Unique, contradictory, glorious Govan
Govan is many things to many people: an ancient settlement; a home to both the Vikings and the earliest Christian settlers and their legacy of exquisite Dark Age carved stones; a seat of Kings during the turbulent Kingdom of Strathclyde; a primitive fording point of the River Clyde; a rural landscape of fertile farming lands, cottage weaving industry and salmon fisheries in the pre-industrial era; the undisputed leader of the 19th century world’s shipbuilding industry, with a workforce of unmatched prowess in the invention and manufacture of great ships to grace the seas; a place of immense wealth and exceptional architecture; the base of ‘Mrs Barbour’s Army’ of women rent strikers, who together defended their homes from the sheriff officers whilst their men fought in the Great War; a close knit tenement community; the scene of the Upper Clyde Shipbuilder’s “work in” that defied a Westminster government and asserted the working man’s inalienable “right to work”; the epicenter of a catastrophic rupture caused by the end of heavy industry on the Clyde; a place and community in a crushing spiral of decline; a poverty statistic; the butt of Rab C jokes; an undesirable stereotype; a resilient and spirited community; a historic place with unique and desirable assets; a place and people with potential to regenerate.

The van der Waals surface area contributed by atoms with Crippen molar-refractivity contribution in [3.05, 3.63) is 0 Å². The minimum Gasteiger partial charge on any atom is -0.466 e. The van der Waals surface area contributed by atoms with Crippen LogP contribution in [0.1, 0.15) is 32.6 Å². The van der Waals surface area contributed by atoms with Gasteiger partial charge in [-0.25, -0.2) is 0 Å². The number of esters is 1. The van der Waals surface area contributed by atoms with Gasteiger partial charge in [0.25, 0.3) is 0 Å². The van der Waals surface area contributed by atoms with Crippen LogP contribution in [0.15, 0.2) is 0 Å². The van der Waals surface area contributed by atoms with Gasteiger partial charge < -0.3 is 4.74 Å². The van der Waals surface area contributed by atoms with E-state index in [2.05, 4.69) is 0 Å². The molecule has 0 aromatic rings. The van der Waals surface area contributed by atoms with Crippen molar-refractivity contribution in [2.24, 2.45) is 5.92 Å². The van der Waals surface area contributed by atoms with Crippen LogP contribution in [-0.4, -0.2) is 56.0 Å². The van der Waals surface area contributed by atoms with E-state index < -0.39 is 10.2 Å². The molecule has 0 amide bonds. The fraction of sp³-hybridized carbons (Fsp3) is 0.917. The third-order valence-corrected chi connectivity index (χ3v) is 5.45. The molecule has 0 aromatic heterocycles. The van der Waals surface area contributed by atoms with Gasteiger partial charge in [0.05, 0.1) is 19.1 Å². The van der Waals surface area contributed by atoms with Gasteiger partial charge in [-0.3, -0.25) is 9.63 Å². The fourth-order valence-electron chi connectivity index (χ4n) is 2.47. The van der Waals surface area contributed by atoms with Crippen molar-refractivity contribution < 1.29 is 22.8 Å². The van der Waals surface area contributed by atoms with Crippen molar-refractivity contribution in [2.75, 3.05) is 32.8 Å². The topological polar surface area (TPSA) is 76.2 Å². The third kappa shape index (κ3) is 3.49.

Change is cyclical. Places wax and wane in popularity. Indeed, Govan has already experienced two great periods of prosperity in the medieval and shipbuilding eras, which is two more than most places can boast. Hidden under the grime is a place that is at once special and unique, a place and a community that can sparkle again given a little TLC.
So, is Govan poised on its third era of greatness? Ultimately Govan will be what we all make it. Come on, get into Govan.
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